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Abstract and Keywords

Migration has played a critical role in human survival on Earth since prehistoric times. Archaeologists, anthropologists, linguists, geneticists, and climatologists now agree that anatomically modern humans, Homo sapiens, originated in Africa. It took approximately 70,000 years for them to disperse out of Africa to populate the other habitable continents. Climate change and geography determined their migration routes. Historically, there have been more involuntary migrations than voluntary ones. Empire-building and wars were the two main contexts for forced migrations; in contrast, large-scale socioeconomic developments, particularly differences among various regions of the world, provide the contexts for voluntary migrations. This chapter discusses both forms of migration.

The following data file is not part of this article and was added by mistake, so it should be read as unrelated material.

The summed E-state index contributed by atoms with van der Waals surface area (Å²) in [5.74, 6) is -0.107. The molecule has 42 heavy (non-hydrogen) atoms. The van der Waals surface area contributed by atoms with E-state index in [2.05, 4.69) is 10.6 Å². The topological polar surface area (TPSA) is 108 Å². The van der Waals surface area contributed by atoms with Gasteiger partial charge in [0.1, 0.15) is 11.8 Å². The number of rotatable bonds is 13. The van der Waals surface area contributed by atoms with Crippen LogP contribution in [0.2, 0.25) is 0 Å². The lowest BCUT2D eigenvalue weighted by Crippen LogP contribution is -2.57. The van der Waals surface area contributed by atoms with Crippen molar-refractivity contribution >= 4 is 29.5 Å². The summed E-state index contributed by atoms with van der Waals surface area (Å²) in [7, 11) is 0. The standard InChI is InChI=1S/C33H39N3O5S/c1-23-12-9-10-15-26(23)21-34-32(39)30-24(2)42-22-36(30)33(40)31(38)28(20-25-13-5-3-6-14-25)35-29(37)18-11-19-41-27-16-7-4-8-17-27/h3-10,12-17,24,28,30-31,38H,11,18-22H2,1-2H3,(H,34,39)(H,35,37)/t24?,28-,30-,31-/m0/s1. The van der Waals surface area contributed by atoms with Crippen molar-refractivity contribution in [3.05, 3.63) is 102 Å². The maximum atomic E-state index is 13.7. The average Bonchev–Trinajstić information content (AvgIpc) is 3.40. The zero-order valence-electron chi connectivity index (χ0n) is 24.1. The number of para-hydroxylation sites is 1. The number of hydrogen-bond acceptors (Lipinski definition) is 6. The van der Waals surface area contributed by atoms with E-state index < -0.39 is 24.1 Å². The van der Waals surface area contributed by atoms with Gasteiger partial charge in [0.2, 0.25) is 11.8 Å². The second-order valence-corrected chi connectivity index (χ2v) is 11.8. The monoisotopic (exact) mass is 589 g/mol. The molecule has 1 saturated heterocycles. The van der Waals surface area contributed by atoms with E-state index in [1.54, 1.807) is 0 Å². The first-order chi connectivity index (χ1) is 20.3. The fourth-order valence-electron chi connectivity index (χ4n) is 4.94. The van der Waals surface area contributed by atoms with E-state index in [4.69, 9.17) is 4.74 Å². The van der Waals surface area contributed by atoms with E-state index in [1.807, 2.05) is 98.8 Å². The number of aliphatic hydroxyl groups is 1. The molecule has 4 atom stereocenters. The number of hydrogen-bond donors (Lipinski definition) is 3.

Keywords: migration, climate change, empire-building, involuntary migration, voluntary migration